The area fell into disrepair when the rail lines moved west, but has since attracted musicians, artists and restaurateurs.
The Granary District is now home to Kilby Court, RubySnap Fresh Cookies, Kiitos Brewing, Fisher Brewing, Frida Bistro, Square Kitchen and more.
It features murals by local artists such as Josh Scheuerman, Jacob Nielson, Cara Jean Means, and others.
Level Nine Sports CEO Mitch Lamb said the Granary District is unlike anywhere else in Salt Lake City, and that’s what people love about it.
It would have been cheaper to tear down the building and start from scratch, he added, but it’s important to them to preserve the area’s history.
“When you enter our space, you see the bricks, the wooden beams and you will actually see someone’s name [a] Brick from 1932,” Lamb said. “It’s crazy to think that it’s been around for so long and we’re not just preserving it, we’re reviving it.
collaboration, not competition
According to Lamb, the Salt Lake campus began with an invitation to breakfast.
Bryce Phillips, CEO of evo, told Lamb evo was looking for a new brick-and-mortar location in the Salt Lake City area.
Lamb said he’d always had “a lot of respect” for Phillips’ company, so he suggested a collaboration between evo and Level Nine.
He invited Phillips to tour the Salt Lake City location of Level Nine, housed in the building that is now the Salt Lake campus. (Level Nine Sports has three other locations in Orem, Millcreek and Ogden.)
“I said, ‘Let’s just join forces,'” Lamb said. “‘Our brands overlap, but they’re unique enough to actually offer more value to the customer.'” (Level Nine specializes in ski, snowboard and bike gear, while evo sells similar products as well as water sports and camping gear. )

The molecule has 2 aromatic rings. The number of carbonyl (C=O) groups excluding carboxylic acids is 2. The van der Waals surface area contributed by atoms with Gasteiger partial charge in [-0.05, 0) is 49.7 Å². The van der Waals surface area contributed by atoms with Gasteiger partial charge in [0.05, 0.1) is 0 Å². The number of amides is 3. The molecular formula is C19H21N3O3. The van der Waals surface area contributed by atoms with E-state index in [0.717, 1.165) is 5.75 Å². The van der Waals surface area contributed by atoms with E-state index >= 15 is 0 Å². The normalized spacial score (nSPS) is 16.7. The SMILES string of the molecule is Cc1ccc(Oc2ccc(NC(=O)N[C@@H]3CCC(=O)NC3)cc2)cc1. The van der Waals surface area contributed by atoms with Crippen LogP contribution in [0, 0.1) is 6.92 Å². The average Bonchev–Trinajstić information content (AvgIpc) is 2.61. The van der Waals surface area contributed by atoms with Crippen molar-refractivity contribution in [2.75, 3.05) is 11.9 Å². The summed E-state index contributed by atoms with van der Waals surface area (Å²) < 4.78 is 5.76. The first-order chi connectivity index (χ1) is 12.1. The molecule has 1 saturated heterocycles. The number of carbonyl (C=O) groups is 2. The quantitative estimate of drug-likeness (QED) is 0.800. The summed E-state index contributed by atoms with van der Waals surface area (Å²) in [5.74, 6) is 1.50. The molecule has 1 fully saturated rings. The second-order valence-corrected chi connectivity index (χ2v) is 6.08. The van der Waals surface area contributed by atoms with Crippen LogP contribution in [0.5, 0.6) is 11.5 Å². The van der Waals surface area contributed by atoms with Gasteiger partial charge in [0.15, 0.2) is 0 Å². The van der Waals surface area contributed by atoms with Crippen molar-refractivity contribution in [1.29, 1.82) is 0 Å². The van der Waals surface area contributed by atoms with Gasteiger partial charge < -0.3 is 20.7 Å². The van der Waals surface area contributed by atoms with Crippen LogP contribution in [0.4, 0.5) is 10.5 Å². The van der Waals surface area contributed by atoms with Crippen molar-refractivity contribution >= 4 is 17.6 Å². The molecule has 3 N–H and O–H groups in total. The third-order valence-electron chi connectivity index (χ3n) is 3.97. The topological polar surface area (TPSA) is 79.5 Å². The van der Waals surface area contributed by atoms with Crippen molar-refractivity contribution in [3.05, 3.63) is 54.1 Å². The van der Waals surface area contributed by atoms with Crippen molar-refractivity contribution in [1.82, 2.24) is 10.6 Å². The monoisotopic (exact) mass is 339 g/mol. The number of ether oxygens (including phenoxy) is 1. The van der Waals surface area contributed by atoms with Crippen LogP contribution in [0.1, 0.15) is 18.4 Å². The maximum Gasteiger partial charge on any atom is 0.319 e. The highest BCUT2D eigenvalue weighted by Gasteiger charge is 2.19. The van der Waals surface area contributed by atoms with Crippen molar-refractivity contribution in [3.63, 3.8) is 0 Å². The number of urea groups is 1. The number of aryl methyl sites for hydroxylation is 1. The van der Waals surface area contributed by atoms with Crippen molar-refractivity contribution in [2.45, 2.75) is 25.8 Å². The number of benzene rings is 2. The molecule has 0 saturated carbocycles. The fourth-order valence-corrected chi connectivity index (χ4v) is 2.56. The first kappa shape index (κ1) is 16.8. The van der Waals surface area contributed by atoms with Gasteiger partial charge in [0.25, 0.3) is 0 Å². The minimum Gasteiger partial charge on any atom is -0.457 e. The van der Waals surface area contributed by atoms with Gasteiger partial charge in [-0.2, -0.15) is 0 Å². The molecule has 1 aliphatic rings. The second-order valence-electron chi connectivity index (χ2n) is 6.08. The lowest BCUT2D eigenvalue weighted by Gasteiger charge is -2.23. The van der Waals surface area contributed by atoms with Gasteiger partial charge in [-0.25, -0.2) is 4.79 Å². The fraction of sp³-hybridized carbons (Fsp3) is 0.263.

According to Heard, the Salt Lake campus was made possible in part thanks to a historic tax credit program.
A 20% tax credit is available for the rehabilitation of historic, income-generating buildings that are classified by the National Park Service as “Certified Historic Buildings,” according to the National Park Service website.
The National Park Service approves approximately 1,200 projects per year and mobilizes nearly $6 billion in private investment annually to restore historic buildings.
To qualify for the tax credit, the building must be preserved and restored to maintain its historical integrity, Heard said.
Renovations at the Salt Lake campus included a structural upgrade, new infrastructure, and new mechanical, electrical, and plumbing systems.
“We worked closely with the National Park Service to integrate the new uses into the building in a way that exposed the historical structure to breathe new life into the building,” she said.
She also emphasized that Lake Union Partners, a Seattle-based real estate developer, is a key partner in the development of the Salt Lake campus.
Lamb said the Salt Lake campus will have a significant economic impact because of its “attractive product mixes,” memberships generated through the climbing gym, hotel stays, and food and beverage outlets.
“We’re not talking double, triple (growth) here. We’re talking about 10 (to) 15 times what existed before,” he said. “This is an organic, evergreen property that is not just a quick retail outlet, but one that serves a variety of needs for a large consumer base.”